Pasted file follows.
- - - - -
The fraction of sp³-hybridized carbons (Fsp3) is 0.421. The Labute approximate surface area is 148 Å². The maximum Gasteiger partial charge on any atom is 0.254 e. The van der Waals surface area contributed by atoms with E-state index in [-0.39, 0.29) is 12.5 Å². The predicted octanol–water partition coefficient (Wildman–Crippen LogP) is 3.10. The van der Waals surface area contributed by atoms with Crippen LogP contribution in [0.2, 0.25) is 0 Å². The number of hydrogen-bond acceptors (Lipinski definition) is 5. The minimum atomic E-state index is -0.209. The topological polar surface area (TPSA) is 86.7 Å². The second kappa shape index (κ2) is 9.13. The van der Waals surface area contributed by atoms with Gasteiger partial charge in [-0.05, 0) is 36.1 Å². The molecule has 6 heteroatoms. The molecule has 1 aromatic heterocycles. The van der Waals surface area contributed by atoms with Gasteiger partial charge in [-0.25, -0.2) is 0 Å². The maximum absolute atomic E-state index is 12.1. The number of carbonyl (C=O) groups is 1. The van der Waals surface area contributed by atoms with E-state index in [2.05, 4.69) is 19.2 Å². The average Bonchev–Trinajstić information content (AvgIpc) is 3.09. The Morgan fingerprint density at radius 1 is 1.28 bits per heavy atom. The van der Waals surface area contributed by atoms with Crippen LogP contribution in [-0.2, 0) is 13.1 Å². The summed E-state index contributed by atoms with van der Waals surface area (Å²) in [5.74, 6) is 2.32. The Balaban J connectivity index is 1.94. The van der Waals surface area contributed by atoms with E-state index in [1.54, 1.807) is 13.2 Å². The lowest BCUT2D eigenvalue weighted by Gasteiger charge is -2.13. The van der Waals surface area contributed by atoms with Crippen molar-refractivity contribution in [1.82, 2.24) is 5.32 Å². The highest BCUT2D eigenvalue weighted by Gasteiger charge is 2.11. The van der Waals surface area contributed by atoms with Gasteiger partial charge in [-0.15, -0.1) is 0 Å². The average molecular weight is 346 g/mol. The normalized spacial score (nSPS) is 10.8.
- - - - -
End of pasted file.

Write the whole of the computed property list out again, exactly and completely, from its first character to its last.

The fraction of sp³-hybridized carbons (Fsp3) is 0.421. The Labute approximate surface area is 148 Å². The maximum Gasteiger partial charge on any atom is 0.254 e. The van der Waals surface area contributed by atoms with E-state index in [-0.39, 0.29) is 12.5 Å². The predicted octanol–water partition coefficient (Wildman–Crippen LogP) is 3.10. The van der Waals surface area contributed by atoms with Crippen LogP contribution in [0.2, 0.25) is 0 Å². The number of hydrogen-bond acceptors (Lipinski definition) is 5. The minimum atomic E-state index is -0.209. The topological polar surface area (TPSA) is 86.7 Å². The second kappa shape index (κ2) is 9.13. The van der Waals surface area contributed by atoms with Gasteiger partial charge in [-0.05, 0) is 36.1 Å². The molecule has 6 heteroatoms. The molecule has 1 aromatic heterocycles. The van der Waals surface area contributed by atoms with Gasteiger partial charge in [-0.25, -0.2) is 0 Å². The maximum absolute atomic E-state index is 12.1. The number of carbonyl (C=O) groups is 1. The van der Waals surface area contributed by atoms with E-state index in [2.05, 4.69) is 19.2 Å². The average Bonchev–Trinajstić information content (AvgIpc) is 3.09. The Morgan fingerprint density at radius 1 is 1.28 bits per heavy atom. The van der Waals surface area contributed by atoms with Crippen LogP contribution in [-0.2, 0) is 13.1 Å². The summed E-state index contributed by atoms with van der Waals surface area (Å²) in [5.74, 6) is 2.32. The Balaban J connectivity index is 1.94. The van der Waals surface area contributed by atoms with E-state index in [1.54, 1.807) is 13.2 Å². The lowest BCUT2D eigenvalue weighted by Gasteiger charge is -2.13. The van der Waals surface area contributed by atoms with Crippen molar-refractivity contribution in [1.82, 2.24) is 5.32 Å². The highest BCUT2D eigenvalue weighted by Gasteiger charge is 2.11. The van der Waals surface area contributed by atoms with Gasteiger partial charge in [-0.15, -0.1) is 0 Å². The average molecular weight is 346 g/mol. The normalized spacial score (nSPS) is 10.8.